In a call to rhetorical arms that should guide every candidate, Whitman says that rather than pandering to fear, “we must give hope… and a greater vision for America[] than the xenophobic slurry with which Trump has stained our party and our national discourse.” Now that’s how to call out fascism. It’s too bad South Dakota can’t produce leaders with the moral courage to make such statements.


  1. Donald Pay 2015-12-17 09:34

    Yeah, Steve, this equating of the first black president to Trump/Hitler is an example of Republicans failing to take responsibility for the hatred and fascism in their party.

    Obama is nothing if not a complete and total centrist. He ran as a centrist, and he’s governed like a technocratic centrist. And he’s never espoused any sort of hatred against anyone. At most, he’s made fun of the birtherism and its chief author (Trump). Like most bullies who got taken down a couple notches by sarcasm, Trump has gone on to bully other folks. He doesn’t want to defend his birtherism. Yeah, he’s really “tough.” He’s got a big mouth and that’s it. Everything else is puny: brain, soul and, well, you can fill in the blank.

    There was a time when Republicans came up with ideas that didn’t have something to do with bullying some racial minority or kicking some religious minority. Cap and trade, the core of Obamacare—Republican ideas. What the Republicans are doing is turning on themselves and their ideas to satisfy a fascist-style racism.

  2. Steve Hickey 2015-12-17 10:17

    You brought up race. Not me. Didn’t even cross my mind. Centrist? Maybe the centre of the left.

    Trump is being misquoted. He has never said no more Muslims in America though that is what people want him to believe. They are escalating this issue as much as he is. He has clearly said until sufficient vetting can be done, no more Muslim immigration. Again, I’m not a Trumper.

  3. Richard Schriever 2015-12-17 10:24

    Noem; “… not to run a country…. (is to)….have placed a lot of burdens on individuals….”

    What?? Is Snooki saying that a properly run government relieves “burdens” from individuals? Doesn’t that sound like socialism to you?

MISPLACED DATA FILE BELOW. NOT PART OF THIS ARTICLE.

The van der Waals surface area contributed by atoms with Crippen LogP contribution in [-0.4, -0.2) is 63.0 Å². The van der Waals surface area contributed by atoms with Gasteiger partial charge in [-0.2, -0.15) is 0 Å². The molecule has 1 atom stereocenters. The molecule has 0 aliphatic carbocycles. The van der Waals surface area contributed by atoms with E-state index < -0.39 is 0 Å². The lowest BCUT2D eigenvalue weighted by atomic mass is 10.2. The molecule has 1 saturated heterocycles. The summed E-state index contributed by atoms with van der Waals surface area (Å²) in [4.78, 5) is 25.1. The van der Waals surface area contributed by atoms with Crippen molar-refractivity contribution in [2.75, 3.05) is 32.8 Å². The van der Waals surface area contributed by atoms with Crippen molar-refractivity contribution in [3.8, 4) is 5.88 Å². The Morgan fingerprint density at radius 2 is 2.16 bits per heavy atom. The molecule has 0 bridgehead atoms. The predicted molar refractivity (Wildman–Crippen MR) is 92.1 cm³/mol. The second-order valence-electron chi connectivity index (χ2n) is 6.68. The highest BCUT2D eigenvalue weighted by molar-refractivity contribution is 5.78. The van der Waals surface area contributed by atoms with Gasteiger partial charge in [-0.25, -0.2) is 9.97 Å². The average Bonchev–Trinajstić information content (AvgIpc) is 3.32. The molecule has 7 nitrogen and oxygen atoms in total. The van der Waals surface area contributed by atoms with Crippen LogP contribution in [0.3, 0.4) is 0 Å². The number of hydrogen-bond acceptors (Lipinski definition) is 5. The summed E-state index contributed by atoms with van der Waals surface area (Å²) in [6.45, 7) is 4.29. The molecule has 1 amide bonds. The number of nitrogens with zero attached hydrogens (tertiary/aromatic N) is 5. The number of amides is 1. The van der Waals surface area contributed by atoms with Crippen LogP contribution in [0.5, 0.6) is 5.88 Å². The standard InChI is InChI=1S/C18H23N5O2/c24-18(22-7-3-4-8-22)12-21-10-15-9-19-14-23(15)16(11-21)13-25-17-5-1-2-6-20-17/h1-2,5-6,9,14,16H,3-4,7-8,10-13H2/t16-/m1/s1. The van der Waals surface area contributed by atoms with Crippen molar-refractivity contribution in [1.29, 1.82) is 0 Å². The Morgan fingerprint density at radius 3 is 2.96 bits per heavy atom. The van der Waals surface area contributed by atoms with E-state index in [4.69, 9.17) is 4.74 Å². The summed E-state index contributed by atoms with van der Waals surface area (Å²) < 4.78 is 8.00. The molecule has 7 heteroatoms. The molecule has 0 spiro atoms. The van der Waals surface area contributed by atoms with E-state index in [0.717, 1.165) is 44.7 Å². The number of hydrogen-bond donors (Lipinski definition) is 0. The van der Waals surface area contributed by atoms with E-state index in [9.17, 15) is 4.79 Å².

4. Richard Schriever 2015-12-17 10:29

    That the Reverend Hickey finds a way to defend the Fascist Trump on a semantic technicality – is telling.

  5. Don Coyote 2015-12-17 10:35

    “unless this attack on Trump extremism is a signal that she’d like to enter the race late as a unity candidate at a brokered convention”

    Bwahahaha. Good one Cory. Tell me why you think so highly of Whitman, whose election to New Jersey’s governor’s seat was predicated on the suppression of the black vote by her campaign manager Ed Rollins?

  6. larry kurtz 2015-12-17 10:37

    Trump is the best thing to happen to the GOP since Eisenhower.

  7. Steve Hickey 2015-12-17 10:39

    O please Richard, semantic technicality?

    “You can’t see Star Wars” is very very different than “you can’t see Star Wars until my machine here can scan your ticket.”

    There is enough to hammer on any candidate without resorting to misinformation campaigns against them.

  8. Bill Fleming 2015-12-17 10:49

    Let’s bring this home for you Hickey. Change one word:

    “…until sufficient vetting can be done, no more Christian immigration.”
    “…until sufficient vetting can be done, no more Jewish immigration.”
    “…until sufficient vetting can be done, no more Catholic immigration.”
    “…until sufficient vetting can be done, no more Athiest immigration.”

    You okay with ALL those? If not, why not?

    Time to put your American hat back on, brother, and lose the tinfoil.

  9. Bill Fleming 2015-12-17 11:10

    From Larry’s link:

    “Trump calls for a cutoff of immigration of Muslims “until we can figure out what the hell is going on” — which, given our political culture’s seeming propensity to never figure out much of anything, might be forever. Then again, he’s raising a real question. Says Trump: “There’s tremendous hatred. Where it comes from, I don’t know.” Now, a reasonable stance would be to say let’s stop bombing until “we can figure out what the hell is going on.”

  10. larry kurtz 2015-12-17 11:14

    Trump runs the risk of committing Fiorina’s sin when she lied about Planned Parenthood further radicalizing jihadists in the Republican Party but it looks like he’s okay with that.